Background: Parkinson's disease (PD) is a common neurodegenerative disorder in the elderly that may lead to both motor and non-motor symptoms with consequent severe impairment of quality of life. PD also represents a substantial economic burden on society because of the patient's decreased ability to work, increased need for care and need for costly treatment. Evaluation of quality-adjusted life-years (QALYs) is an important tool in cost-effectiveness analyses. To date, however, few data have become available about the utility gains or losses associated with the disease and its management.
Objectives: To evaluate the changes in health state values in patients with newly diagnosed PD during their first year of drug treatment, and to calculate the gain in QALYs and the incremental cost-effectiveness ratio (ICER) for this patient group.
Methods: In this prospective, population-based, cohort study, 199 patients with incident PD and 172 controls were followed over 1 year. Clinical data, drug use and utility scores obtained from the Short Form 6D (SF-6D) health state questionnaire were documented.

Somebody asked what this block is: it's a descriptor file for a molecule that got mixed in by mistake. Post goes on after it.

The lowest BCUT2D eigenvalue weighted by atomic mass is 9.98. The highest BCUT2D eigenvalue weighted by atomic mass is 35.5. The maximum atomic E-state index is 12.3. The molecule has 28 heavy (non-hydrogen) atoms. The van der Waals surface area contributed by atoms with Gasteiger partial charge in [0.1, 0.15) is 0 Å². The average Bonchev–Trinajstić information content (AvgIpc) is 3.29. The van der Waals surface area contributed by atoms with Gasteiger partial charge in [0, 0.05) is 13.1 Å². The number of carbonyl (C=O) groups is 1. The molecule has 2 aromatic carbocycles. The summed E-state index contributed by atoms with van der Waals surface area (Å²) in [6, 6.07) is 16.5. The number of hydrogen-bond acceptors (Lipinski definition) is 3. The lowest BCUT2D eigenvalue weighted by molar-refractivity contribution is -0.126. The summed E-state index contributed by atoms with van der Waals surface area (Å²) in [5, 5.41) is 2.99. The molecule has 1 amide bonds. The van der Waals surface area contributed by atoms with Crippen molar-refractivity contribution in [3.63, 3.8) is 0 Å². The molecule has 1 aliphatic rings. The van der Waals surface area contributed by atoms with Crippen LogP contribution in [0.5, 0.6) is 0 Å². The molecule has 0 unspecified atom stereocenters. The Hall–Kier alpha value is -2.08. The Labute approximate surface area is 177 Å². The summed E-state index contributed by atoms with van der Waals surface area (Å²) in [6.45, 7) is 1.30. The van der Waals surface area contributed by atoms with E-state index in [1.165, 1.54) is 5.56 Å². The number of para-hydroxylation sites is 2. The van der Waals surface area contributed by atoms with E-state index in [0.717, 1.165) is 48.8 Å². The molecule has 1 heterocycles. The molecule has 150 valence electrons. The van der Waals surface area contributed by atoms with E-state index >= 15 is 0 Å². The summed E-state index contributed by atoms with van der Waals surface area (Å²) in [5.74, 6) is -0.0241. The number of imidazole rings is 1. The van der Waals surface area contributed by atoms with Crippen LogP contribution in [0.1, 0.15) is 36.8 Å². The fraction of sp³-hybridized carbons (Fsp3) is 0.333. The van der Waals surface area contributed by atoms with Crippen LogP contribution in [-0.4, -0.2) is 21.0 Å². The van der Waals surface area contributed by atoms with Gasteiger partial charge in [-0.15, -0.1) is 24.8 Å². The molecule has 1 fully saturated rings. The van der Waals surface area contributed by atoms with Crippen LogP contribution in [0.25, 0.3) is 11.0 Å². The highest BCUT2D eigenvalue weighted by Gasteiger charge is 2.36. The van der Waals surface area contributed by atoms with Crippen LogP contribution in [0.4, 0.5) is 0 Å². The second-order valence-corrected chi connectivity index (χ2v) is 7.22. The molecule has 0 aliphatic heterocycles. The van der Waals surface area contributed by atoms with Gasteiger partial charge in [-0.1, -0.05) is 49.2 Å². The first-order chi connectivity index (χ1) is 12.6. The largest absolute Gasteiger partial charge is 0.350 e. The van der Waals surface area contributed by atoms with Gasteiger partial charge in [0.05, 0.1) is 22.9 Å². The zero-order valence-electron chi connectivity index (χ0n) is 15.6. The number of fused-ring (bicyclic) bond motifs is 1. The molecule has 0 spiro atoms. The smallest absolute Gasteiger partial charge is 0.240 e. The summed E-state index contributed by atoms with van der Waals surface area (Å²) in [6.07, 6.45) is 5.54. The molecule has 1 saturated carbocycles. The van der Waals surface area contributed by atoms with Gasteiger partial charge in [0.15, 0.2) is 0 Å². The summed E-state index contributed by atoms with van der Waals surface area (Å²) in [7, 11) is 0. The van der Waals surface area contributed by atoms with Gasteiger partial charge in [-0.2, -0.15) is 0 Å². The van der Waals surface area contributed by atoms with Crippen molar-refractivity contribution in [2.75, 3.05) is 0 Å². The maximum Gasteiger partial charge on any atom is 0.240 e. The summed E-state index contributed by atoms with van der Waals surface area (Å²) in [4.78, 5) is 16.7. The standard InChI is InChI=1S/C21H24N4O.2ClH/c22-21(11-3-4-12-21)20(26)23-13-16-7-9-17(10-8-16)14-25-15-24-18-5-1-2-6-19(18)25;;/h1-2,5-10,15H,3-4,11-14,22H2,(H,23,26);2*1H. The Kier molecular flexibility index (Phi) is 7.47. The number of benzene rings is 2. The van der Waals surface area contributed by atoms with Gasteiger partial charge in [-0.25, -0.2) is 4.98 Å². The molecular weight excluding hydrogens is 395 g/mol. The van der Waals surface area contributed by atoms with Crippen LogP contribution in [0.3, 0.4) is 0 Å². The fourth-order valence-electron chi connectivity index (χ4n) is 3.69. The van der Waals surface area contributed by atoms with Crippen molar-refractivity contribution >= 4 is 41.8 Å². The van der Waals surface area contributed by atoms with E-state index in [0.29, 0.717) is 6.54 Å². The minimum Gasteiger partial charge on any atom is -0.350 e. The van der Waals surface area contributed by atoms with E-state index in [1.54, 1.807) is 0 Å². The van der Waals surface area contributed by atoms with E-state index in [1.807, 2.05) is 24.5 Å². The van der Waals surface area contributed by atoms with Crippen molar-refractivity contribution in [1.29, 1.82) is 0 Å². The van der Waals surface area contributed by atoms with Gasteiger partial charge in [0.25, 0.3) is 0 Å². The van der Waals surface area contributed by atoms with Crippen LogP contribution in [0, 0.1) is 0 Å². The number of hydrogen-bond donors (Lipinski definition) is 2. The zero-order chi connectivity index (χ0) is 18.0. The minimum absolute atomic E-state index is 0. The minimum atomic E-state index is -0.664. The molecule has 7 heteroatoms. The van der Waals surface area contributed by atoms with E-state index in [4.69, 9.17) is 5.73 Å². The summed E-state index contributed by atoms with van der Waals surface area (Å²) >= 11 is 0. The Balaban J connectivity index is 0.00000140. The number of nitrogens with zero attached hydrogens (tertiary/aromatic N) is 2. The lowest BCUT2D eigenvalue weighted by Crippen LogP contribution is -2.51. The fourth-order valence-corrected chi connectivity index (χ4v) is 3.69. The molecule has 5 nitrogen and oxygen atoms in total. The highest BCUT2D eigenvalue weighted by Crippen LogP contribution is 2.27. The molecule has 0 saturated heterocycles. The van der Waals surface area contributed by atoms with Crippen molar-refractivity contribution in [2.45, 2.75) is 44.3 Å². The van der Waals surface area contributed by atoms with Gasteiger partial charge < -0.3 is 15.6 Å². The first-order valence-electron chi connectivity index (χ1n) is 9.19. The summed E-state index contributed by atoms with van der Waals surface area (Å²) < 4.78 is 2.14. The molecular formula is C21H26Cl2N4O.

Results: Patients with PD had lower SF-6D utility scores than controls at baseline. Patients started on antiparkinsonian drugs had an improvement in mean utility scores of 0.039 from 0.667 to 0.706 (p < 0.05). The ICER was euros 45,259 (2007 values) per QALY, of which two-thirds consisted of the costs of drugs and one-third represented the costs of clinical consultations.
Conclusion: Drug treatment in patients with early-stage PD increases health state values, but the ICER is high. Further investigations will be necessary to capture the full consequences of treatment of PD and to evaluate the efficacy of disease management in this setting.